Former Rochester, NY Deputy Police Chief Annmarie Van Son
By Annmarie Van Son
I am a City of Rochester, NY resident who happens to have worked for the Rochester Police Department, as a police officer for twenty-two years.
I worked in patrol and was a supervisor, even deputy chief so I have some knowledge of the system, the rules, and procedures. It is from that perspective that I offer the following.
Numerous people pontificate about how police across the nation conduct themselves, how they are held to account for their actions and how their communities react.
Locally, the most recent incident to come under public scrutiny occurred on May 5, 2018 but didn’t come to the attention of the public at large until August 9, 2018, and was not acknowledged by Rochester, NY Mayor Lovely Warren or Rochester Police Chief Michael Ciminelli until August 28.
Let’s examine this one incident as a microcosm of how these issues play out in Rochester, NY.
On May 5, two RPD Officers, Spenser McAvoy and Michael Sipple confronted Christopher Pate. They asked to see his identification because they thought he matched the description of a suspect.
Initially, Mr. Pate refused their request. Anyone walking the streets is free not to engage with the police. In the United States we are not required to carry identification (driving is an exception to this rule). We are free to go about our business without having to prove who we are.
“Matching the description of a suspect” can be a legitimate reason to stop someone, it could have been in this case also, but with nothing else to raise the level of suspicion, the interaction should have ended with Mr. Pate’s initial refusal to cooperate.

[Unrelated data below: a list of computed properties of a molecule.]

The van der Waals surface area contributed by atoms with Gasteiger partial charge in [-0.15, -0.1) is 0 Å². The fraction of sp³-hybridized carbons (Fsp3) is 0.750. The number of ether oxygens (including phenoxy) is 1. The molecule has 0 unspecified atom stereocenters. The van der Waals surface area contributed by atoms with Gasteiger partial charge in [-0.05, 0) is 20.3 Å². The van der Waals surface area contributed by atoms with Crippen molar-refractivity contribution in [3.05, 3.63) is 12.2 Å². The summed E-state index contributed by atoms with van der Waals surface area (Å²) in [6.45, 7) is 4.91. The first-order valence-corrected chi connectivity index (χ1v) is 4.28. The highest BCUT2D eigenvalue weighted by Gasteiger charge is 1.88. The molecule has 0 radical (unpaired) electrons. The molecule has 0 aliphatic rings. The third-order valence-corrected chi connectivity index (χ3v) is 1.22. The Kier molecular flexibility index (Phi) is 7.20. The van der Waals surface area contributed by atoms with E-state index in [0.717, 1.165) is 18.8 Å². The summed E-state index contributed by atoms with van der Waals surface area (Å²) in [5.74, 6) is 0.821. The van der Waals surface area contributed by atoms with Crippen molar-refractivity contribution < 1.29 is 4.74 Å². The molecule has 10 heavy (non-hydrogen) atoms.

It did not, because these officers violated one of the first things they were told in the police academy: If you are not arresting someone or moving them out of harms way, do not touch them.
It is that simple. Mr. Pate is a grown man. He knows how to walk. He was not fleeing the scene of a crime. He was not about to be injured because he was in the street. Hundreds of people, much to my personal annoyance, walk in the street. There was no probable cause to arrest him. The officers did not cease their engagement with him.
I do not know these officers, but I know many officers and some have a hard time hearing and responding appropriately to a legitimate “No”. Although the oath officers take has them swearing to uphold the Constitution, some act as though they are required to win every argument and be triumphant in every encounter. I do not know the specific motivation in this instance but we can all read about the results.
Within the police department there is a process for what must follow when force is used on a person. The force used or the suspect’s physical resistance to the officer’s arrest efforts needs to be documented in writing, in photographs, and a supervisor (in this case a Sergeant or Lieutenant) is called to the scene. The paperwork produced by the officers is reviewed by their immediate supervisor and forwarded up the chain of command.